LIVE VIDEO: Same-Sex Marriage Bill to Be Announced Today

Opponents vow half-million dollar offensive to counter legalization.

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Wednesday morning, Minneapolis and St. Louis Park legislators are scheduled to introduce a measure to legalize same-sex marriage in Minnesota.

Watch the announcement live on Patch, courtesy of TheUptake! Tune in to this webpage at 10 a.m.

At 10 a.m., Sen. Scott Dibble (DFL-61) and Reps. Karen Clark (DFL-62A) and Steve Simon (DFL-46B) will join Rabbi Michael Latz from Southwest Minneapolis' Shir Tikvah synagogue and United Church of Christ leader Rev. Karen Smith Sellers to formally announce the introduction of a legalization bill. All five were prominent leaders in the defeat of a 2012 state constitutional amendment seeking to ban same-sex marriage.

The legislation is co-authored by state Sen. Brad Peterson (R-35). National same-sex marriage opponents have vowed to unseat Peterson if he goes ahead with his sponsorship of the bill. 

“Republicans like Branden Petersen don’t realize that not only is voting to redefine marriage a terrible policy, it is also a career-ending vote for a Republican,” National Organization for Marriage head Brian Brown said in a statement emailed to reporters. “NOM will do everything in our power to defeat any Republican who votes in favor of same-sex marriage."

In the same announcement, NOM pledged $500,000 to unseat any Republican who supported same-sex marriage, and to support any Democrat who opposed same-sex marriage with an equal amount of money.

Legalization opponents recently floated a "counter offer" that would create a special class of legal partnerships, as between an adult serving as their sibling's caretaker, that same-sex couples could also access. The proposal only would grant same-sex couples a fraction of the rights included in civil marriage, and has been unpopular with same-sex marriage advocates.

Same-sex marriage advocates have so far been bullish about their chances for passing the bill and are trying to turn the network of volunteers who helped defeat the 2012 amendment into a tool to get same-sex marriage legalization passed.

Dan Johnson February 28, 2013 at 12:23 AM
Marriage it is a fundamental right of all persons. The only eligibility requirement for fundamental rights is being human. Reasonable restrictions may be made only when a compelling and legitimate governmental interest can withstand judicial scrutiny. Most can agree with the courts that reasonable restrictions include age, ability to demonstrate informed consent, and not being closely related or currently married. Gender is not a restriction. There is no legitimate governmental interest served by requiring one of each. Procreation ability has never been a requirement for marriage, and therefore fails as a legitimate excuse for denial of equal treatment under the law. Yet even that irrational excuse for discrimination ignores the fact that gay people can and do reproduce, and are raising children either biologically related or adopted. Denial of equal treatment under the law provides no benefit to opposite sex couple families. It only harms same sex couple families needlessly.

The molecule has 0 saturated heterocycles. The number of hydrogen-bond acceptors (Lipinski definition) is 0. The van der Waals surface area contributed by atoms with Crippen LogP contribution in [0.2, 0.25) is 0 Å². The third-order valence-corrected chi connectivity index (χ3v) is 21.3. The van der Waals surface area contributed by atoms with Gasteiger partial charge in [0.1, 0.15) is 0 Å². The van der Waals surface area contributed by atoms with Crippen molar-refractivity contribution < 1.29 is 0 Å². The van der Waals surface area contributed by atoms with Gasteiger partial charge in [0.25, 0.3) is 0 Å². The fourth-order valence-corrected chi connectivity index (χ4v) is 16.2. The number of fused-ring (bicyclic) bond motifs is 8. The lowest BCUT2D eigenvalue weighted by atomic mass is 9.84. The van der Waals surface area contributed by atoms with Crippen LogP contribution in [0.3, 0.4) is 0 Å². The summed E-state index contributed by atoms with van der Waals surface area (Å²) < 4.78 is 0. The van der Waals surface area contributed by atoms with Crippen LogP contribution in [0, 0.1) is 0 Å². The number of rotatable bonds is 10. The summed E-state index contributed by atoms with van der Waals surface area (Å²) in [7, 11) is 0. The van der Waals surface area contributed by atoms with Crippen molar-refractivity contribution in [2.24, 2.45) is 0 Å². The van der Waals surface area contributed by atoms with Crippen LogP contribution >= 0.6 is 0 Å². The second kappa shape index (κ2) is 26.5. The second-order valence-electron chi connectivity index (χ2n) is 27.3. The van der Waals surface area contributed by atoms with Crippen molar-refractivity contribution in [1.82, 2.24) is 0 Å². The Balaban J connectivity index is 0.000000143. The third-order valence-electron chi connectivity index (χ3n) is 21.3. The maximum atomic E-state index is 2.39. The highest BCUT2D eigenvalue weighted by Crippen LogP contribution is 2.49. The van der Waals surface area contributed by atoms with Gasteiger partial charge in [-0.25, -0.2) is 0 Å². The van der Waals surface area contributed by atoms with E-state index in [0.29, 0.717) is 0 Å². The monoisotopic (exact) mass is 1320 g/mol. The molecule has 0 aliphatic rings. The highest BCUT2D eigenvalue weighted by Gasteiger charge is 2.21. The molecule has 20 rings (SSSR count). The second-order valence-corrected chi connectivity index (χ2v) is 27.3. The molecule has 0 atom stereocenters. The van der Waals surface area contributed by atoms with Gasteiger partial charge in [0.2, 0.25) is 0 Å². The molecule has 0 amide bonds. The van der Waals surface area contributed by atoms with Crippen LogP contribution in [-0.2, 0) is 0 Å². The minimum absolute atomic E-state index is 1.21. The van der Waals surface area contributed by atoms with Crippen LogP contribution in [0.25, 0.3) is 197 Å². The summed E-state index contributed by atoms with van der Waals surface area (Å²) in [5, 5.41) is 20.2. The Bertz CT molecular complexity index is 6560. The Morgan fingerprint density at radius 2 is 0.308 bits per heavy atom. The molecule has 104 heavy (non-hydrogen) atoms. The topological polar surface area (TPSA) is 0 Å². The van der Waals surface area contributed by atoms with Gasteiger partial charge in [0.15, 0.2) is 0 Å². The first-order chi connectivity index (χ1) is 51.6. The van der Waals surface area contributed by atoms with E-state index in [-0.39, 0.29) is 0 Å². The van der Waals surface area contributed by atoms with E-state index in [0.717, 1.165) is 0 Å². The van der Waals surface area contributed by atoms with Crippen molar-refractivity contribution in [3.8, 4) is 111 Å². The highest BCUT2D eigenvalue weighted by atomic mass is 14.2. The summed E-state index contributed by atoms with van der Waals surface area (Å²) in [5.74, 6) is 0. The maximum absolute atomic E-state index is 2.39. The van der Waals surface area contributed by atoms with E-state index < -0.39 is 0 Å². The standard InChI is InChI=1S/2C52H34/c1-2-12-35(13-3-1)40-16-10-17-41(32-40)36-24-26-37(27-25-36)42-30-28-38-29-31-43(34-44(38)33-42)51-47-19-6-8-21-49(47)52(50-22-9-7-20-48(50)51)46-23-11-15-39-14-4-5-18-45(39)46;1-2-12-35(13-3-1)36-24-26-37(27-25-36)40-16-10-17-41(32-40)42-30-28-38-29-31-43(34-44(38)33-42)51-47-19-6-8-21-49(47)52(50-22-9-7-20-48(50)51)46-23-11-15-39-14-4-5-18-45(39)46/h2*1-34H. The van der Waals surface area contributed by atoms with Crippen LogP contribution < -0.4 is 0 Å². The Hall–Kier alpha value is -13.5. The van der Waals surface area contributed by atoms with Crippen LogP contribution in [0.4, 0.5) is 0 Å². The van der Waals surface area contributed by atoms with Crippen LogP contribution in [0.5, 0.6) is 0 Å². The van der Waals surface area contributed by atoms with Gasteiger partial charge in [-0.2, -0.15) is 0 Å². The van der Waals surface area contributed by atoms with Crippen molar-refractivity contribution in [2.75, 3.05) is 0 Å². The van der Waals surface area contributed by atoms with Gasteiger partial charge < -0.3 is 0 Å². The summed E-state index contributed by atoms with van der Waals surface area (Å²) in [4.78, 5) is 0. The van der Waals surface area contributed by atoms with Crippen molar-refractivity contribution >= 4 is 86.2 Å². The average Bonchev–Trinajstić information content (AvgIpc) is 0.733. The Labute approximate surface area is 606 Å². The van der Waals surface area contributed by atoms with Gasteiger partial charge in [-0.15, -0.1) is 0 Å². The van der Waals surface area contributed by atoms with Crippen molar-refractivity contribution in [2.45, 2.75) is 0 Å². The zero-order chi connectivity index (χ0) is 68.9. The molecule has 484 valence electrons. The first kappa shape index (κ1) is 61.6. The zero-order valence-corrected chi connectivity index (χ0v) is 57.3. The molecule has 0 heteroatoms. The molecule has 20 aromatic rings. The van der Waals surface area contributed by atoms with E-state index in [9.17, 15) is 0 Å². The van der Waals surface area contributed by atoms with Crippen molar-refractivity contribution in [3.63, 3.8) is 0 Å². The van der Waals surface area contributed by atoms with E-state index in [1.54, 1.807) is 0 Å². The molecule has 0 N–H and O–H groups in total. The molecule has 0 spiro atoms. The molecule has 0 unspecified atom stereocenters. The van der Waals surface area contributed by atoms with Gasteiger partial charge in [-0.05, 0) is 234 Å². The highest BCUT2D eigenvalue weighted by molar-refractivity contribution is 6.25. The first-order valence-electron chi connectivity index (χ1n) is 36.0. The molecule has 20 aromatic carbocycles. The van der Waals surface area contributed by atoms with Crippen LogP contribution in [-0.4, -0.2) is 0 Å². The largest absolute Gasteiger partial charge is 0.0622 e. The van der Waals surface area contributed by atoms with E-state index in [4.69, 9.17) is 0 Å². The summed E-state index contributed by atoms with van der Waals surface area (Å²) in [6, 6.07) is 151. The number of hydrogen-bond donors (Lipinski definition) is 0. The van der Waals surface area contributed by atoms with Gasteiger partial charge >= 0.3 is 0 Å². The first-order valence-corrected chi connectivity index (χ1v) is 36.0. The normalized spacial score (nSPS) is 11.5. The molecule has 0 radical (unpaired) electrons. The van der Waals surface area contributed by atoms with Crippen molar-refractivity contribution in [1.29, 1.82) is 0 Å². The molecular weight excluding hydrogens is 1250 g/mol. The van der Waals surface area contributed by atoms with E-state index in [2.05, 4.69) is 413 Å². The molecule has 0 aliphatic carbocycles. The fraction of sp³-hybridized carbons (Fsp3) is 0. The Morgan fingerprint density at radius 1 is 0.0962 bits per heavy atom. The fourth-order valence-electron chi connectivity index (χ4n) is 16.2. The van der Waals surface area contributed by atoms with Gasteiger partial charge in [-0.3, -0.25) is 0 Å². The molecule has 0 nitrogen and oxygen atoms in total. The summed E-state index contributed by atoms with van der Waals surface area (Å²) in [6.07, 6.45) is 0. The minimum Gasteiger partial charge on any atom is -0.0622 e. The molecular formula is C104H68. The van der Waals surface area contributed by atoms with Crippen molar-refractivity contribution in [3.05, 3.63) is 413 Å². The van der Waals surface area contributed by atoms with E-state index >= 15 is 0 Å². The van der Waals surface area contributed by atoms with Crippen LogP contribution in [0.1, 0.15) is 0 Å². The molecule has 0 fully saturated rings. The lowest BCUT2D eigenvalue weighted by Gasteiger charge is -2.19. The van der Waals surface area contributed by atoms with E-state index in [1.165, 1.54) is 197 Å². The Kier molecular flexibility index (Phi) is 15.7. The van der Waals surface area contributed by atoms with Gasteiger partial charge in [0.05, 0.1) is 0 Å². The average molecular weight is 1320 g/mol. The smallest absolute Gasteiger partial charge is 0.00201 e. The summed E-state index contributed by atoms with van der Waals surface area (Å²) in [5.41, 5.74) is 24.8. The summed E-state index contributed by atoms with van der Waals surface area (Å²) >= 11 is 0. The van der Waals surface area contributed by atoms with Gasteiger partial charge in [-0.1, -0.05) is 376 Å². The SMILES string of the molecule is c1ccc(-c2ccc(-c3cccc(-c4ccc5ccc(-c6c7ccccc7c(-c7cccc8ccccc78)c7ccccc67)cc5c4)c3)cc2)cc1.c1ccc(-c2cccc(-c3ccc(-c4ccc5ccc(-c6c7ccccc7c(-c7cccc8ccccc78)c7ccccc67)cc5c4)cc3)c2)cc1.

Dan Johnson February 28, 2013 at 12:28 AM
The Supreme Court ruled on the matter of "separate but equal" in the 1954 case Brown v. Board of Education. The court recognized that "separate but equal" opportunities created a feeling of inferiority for the minorities being segregated, and that this feeling of segregation could cause permanent emotional injury. The Ca. Supreme Court found "While retention of the limitation of marriage to opposite-sex couples is not needed to preserve the rights and benefits of opposite-sex couples, the exclusion of same sex couples from the designation of marriage works a real and appreciable harm upon same-sex couples and their children. (p.117) Additionally, the court found "the statutory provisions that continue to limit access to this designation exclusively to opposite sex couples likely will be viewed as an official statement that the family relationship of same sex couples is not of comparable stature or equal dignity to the family relationship of opposite-sex couples." (p.118 In re Marriage Cases) Additionally, Dr. Chris Beyrer, the founder and director of the Johns Hopkins Center for Public Health and Human Rights, said denying same sex couples the right to marry harms community health: "We know for certain that lesbian and gay individuals suffer harm to their physical and psychological health, and to their relationships and quality of life, as result of the shame, isolation and stigma accrued from their social and legal disenfranchisement."
Steeplewood February 28, 2013 at 03:20 PM
Everyone living in MN deserves the right to marry the one person they love and have a life together. It really is that simple.


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